For live cell experiments, high speed acquisition is often critical, in particular for the study of fast dynamic processes such as vesicle observation. Using optical filters results in speed limitations due to the necessity for sequential imaging when changing filter sets for each color. Gathering images sequentially requires more time than simultaneous image gathering and, as a result, rapid specimen motions can be missed during acquisition, as each color has a longer time interval from one image to the next. On top when the direct comparison between two or more colors is of essence, as in the above-mentioned vesicle observation experiment: the signals may have moved even between the individual acquisition of the fluorophores, complicating the interpretation of the data.
Because the amount of information obtained by studying the interaction between multiple probes in live cells leads to more physiologically relevant results, methods have been developed to unravel complex mixtures of emission signals.
To enable the use of multiple labels and, therefore, increase the insights you get from one sample, you can use linear unmixing of spectral image information, a method that analyses the contribution of each fluorophore to the total signal. To perform linear unmixing, the minimum difference between the unknown and reference spectra for all possible mixtures of the reference spectra must be calculated (1). This approach is commonly used to image multiple colors even when they overlap. However, for widefield microscopy, you might still miss critical information, as speed limitations result from the necessity to perform sequential image acquisition for each fluorophore in the specimen.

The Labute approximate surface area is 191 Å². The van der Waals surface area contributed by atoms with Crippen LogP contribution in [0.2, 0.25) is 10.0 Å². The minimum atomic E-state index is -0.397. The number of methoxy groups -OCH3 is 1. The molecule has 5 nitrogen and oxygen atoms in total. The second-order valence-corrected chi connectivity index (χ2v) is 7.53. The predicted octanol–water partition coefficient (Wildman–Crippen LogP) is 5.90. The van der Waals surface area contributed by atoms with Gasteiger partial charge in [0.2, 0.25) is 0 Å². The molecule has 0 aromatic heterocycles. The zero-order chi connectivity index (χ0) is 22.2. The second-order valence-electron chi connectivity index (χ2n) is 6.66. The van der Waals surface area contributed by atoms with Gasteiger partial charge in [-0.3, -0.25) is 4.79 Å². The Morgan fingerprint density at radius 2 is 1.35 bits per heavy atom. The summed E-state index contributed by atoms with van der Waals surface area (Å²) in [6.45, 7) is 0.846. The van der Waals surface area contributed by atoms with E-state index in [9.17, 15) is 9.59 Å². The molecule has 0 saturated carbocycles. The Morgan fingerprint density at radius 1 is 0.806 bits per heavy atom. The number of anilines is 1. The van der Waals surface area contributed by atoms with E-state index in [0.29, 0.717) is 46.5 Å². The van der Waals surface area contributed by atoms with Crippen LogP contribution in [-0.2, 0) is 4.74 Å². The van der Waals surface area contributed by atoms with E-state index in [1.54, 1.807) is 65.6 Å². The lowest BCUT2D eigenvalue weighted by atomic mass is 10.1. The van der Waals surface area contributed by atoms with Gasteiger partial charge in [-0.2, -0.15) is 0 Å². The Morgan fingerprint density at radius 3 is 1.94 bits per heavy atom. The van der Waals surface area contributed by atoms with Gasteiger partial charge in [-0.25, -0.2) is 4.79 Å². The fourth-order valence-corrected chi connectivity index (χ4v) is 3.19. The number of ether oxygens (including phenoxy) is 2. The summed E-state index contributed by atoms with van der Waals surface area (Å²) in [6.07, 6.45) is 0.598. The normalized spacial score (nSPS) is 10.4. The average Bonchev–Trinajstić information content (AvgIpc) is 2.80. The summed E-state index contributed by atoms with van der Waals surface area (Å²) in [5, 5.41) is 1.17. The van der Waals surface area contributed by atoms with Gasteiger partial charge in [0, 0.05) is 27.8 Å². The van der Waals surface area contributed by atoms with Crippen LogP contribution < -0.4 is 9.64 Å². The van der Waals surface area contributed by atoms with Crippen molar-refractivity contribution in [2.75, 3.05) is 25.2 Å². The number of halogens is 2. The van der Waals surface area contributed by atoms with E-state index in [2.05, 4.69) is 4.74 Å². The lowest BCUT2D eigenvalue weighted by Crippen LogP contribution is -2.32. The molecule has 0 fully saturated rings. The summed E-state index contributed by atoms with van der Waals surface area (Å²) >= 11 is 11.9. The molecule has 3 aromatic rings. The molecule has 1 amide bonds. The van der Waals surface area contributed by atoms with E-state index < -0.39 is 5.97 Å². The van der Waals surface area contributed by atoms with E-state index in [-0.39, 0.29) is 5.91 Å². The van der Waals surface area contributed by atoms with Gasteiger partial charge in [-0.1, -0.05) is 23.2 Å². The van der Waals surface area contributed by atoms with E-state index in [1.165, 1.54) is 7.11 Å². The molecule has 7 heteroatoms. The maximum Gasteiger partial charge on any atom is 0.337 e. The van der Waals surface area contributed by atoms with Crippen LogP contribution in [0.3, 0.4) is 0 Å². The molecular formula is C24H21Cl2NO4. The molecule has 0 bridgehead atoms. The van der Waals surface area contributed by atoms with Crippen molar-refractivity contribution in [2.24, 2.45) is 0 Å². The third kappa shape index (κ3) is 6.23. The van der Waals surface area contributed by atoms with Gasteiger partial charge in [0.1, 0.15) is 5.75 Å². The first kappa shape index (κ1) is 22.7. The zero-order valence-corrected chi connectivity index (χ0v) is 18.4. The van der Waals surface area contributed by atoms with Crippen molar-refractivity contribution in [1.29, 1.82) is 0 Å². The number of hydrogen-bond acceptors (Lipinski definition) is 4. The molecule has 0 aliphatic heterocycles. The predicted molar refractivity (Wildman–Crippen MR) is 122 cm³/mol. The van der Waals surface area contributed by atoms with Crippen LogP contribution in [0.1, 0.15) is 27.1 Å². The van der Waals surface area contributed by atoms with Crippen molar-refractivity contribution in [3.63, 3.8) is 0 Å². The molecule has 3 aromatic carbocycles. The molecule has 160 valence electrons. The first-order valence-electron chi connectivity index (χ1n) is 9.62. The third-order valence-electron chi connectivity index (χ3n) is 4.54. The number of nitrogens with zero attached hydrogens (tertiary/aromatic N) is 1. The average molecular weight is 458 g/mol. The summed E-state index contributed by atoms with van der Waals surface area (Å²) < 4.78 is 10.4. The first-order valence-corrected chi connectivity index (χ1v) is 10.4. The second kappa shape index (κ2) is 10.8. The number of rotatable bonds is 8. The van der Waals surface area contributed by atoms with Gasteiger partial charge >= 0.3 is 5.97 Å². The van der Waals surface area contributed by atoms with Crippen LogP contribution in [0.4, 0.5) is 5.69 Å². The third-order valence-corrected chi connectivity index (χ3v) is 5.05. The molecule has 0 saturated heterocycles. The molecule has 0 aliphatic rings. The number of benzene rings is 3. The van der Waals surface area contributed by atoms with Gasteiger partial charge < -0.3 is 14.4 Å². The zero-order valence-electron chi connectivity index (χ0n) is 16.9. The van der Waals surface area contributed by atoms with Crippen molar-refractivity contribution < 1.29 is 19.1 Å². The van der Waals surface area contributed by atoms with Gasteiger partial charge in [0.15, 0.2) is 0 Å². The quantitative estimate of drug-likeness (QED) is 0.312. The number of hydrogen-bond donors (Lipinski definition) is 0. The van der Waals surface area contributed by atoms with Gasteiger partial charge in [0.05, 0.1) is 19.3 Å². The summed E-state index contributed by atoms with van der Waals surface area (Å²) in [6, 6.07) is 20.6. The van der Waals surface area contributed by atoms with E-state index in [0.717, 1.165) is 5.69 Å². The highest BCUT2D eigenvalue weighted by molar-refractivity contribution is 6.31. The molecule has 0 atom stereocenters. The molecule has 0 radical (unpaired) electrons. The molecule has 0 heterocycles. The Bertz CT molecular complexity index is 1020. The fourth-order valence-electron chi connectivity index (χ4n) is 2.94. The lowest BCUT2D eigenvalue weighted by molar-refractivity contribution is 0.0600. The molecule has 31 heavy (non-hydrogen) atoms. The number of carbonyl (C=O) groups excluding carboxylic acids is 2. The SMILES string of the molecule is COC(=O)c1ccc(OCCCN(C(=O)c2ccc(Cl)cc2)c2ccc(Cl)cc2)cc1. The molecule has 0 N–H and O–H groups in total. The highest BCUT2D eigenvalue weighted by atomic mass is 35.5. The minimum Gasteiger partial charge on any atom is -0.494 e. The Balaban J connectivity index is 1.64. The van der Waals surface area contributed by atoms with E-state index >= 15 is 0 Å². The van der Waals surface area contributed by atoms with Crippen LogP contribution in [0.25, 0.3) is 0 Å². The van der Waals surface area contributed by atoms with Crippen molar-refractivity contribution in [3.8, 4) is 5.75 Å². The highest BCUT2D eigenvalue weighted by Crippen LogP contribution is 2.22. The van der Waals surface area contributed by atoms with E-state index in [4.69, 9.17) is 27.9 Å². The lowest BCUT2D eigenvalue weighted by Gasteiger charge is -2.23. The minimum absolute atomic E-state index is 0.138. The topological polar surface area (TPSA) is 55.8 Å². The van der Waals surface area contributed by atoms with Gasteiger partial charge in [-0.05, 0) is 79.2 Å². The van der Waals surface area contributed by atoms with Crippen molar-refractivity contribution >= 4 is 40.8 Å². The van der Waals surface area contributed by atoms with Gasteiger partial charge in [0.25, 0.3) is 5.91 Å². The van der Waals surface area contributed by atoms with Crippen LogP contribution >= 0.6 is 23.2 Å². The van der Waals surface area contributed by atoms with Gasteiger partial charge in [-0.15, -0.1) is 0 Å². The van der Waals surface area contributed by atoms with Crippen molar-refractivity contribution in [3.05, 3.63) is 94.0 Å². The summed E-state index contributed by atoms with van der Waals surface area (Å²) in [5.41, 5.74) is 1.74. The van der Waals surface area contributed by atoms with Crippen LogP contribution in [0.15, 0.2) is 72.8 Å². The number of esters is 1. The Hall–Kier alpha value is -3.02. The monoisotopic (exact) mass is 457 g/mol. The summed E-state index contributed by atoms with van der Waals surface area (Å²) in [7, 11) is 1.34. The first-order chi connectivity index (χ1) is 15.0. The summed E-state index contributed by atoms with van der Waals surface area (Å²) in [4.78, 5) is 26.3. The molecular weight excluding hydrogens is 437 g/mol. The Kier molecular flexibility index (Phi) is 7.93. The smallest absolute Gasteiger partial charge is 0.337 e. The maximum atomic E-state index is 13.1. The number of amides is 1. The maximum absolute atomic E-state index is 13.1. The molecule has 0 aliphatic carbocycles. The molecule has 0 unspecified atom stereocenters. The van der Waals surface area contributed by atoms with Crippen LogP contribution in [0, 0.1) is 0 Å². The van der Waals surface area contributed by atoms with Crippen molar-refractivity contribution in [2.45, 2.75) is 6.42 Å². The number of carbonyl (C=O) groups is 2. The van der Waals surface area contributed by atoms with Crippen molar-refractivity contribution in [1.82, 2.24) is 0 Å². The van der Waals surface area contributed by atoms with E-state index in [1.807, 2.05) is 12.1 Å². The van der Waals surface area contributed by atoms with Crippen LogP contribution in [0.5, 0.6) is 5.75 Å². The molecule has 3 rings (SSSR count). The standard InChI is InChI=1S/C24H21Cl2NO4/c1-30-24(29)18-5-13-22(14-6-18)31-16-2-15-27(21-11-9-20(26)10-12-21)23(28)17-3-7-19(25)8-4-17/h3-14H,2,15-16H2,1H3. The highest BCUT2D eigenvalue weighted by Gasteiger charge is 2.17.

There is a method that allows for the rapid unmixing of multiple colors without having to worry about spectral overlap during acquisition or the need to learn complex unmixing approaches.
Recent publications show a phasor-based approach to unmixing (2, 3). Spectral phasor analysis transforms the spectral composition of each pixel into a location in a 2D plot. This way, emissions from different dyes get separated on the fly and reliably using simple math. Additionally, it allows to add filtering purely based on the spectrum rather than on the intensity - retaining fine details in the image while reducing noise that linear unmixing would suffer from. Imaging this way makes it easier to set up multiplex live cell imaging experiments, as selecting the right combination of fluorescent probes is no longer a problem thanks to the virtual elimination of crosstalk or even unwanted contributions such as autofluorescence.
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- Francesco Cutrale, Vikas Trivedi, Le A Trinh, Chi-Li Chiu, John M Choi, Marcela S Artiga & Scott E Fraser,Hyperspectral phasor analysis enables multiplexed 5D in vivo imaging, Nature Methods 14, 149–152 (2017) doi:10.1038/nmeth.4134